In likely his final TV interviews, political firebrand the Rev Ian Paisley makes obvious how he wishes to be remembered. Is he kidding himself, wonders Peter Geoghegan
IAN Paisley has come a long way since 1949. That year the novice preacher began a mission in Belfast’s docklands and joined the anti-Catholic Union of Protestants. Nowadays, “the Big Man” sees himself as statesman rather than sectarian rabble-rouser, as the first of two hour-long conversations with the former Northern Ireland first minister, broadcast by BBC Northern Ireland this week, and widely expected to be his last formal interview, attested.
Paisley, especially to outsiders, is often seen as living proof of the transformative power of the Northern Ireland peace process. A firebrand, hardline Protestant whose Damascene conversion to power-sharing with Catholics culminated in assuming power at Stormont in 2007, where he formed such a firm rapport with his deputy and one-time sworn enemy, Sinn Fein’s Martin McGuinness, that wags dubbed the pair the “Chuckle Brothers”.
Now 87, and having suffered a series of health scares, Paisley seems to have one eye on what Tony Blair called “the hand of history”. Mindful of his legacy, Paisley took the opportunity of a turn on national television to paint himself as, amongst other things, a misunderstood advocate of civil rights.
“The whole system was wrong, it was not one man, one vote – that’s no way to run any country. It should be absolute freedom and absolute liberty,” the founder of the Democratic Unionist Party said of the tinderbox situation in late 1960s Northern Ireland. He opposed the civil rights movement, Paisley told his interviewer, journalist Eamonn Mallie, because he felt those behind it wanted a united Ireland, something “no decent law-abiding Protestant could associate themselves with”.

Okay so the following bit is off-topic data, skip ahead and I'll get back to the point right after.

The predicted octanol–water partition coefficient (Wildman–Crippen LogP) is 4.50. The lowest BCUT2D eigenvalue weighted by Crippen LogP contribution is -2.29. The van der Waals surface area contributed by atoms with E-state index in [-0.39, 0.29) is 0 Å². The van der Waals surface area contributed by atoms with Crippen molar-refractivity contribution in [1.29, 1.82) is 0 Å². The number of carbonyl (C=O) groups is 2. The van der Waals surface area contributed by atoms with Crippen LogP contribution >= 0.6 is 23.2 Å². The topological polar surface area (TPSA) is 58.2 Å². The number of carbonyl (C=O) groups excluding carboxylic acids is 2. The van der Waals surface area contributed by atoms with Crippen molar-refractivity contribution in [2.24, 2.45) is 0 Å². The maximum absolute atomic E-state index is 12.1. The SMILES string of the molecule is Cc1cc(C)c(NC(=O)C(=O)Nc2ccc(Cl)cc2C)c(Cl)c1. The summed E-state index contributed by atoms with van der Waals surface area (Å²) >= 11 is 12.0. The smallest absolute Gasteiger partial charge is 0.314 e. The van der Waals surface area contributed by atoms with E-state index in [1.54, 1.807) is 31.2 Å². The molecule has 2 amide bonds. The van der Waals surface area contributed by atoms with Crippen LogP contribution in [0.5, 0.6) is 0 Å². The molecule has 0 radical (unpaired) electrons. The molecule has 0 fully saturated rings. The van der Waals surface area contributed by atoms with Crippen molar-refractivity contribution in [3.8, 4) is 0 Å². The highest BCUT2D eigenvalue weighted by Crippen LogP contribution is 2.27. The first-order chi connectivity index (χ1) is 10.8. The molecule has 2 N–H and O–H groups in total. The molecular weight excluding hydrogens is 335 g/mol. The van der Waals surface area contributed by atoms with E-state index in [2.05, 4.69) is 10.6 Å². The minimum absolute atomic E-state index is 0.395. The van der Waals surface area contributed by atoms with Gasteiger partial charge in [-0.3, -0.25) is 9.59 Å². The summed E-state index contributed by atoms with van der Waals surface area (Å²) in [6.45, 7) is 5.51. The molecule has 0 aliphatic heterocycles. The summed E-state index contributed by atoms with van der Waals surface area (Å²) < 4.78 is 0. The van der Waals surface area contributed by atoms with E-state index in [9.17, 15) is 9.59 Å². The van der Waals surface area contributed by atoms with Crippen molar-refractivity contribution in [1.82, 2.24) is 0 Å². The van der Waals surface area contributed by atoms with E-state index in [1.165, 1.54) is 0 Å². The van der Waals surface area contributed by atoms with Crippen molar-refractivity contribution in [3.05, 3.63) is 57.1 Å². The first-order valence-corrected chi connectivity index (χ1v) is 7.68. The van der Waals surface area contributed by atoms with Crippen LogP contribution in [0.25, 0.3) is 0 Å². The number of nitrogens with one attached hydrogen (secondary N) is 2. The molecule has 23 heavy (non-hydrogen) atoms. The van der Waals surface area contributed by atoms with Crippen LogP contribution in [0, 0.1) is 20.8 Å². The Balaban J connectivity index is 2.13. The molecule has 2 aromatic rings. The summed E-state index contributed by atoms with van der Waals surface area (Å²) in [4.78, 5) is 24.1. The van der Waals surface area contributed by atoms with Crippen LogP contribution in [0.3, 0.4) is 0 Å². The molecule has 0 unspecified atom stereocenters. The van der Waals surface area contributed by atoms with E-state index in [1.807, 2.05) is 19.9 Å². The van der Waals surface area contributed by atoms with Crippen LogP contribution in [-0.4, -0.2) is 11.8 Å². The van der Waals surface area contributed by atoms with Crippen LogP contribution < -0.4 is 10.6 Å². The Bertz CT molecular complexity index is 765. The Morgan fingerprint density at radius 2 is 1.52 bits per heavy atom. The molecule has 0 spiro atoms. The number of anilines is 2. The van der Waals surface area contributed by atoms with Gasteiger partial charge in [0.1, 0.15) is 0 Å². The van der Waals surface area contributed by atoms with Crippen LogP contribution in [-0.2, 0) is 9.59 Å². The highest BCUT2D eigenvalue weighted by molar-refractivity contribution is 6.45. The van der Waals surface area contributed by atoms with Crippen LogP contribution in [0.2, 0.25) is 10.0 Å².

The problem for Paisley is that the historical record – much of it captured on the record – casts serious doubts on such irenic imaginings. He did not just oppose the civil rights movement, he actively organised raucous demonstrations against those demanding a freer, fairer Northern Ireland. In 1969, as sectarian strife began to flare on the streets, he was jailed for organising an illegal protest against a Northern Ireland Civil Rights Association march in Armagh.
Paisley showed a lukewarm commitment to civil rights, too, when, in 1968, campaigner Bernadette Devlin suggested to him that the Unionist state had been unjust and unfair. There had been wrongs, Paisley conceded, but he maintained: “I would rather be British than fair”.
No wonder veteran civil rights activist Ivan Cooper last week described Paisley’s version of his past as “all over the place”.
Cooper, a Protestant founder of the Social Democratic and Labour Party, said: “Never did Ian Paisley issue one word of compassion or one word of understanding for the civil rights movement. And similarly with Bloody Sunday, it was exactly the same.”
While Paisley attempted to present a more emollient self for the television audience, the egotistical, divisive side of his character occasionally bubbled to the surface. Such as the callous comment that the 33 victims of the 1974 Dublin/Monaghan bombings – the highest toll in a single incident in the Northern Irish conflict until the Omagh bomb – had brought the attacks on “themselves” through their support for Dublin’s government.
“At that time the attitude to Northern Ireland of the southern government was ridiculous. I said I had nothing to do with [the bombing] and I denounced the people who did it. What more could I do? I took my stand, I denounced what was wrong, but I could not say to the people just sit down and let them put a rope round your neck.”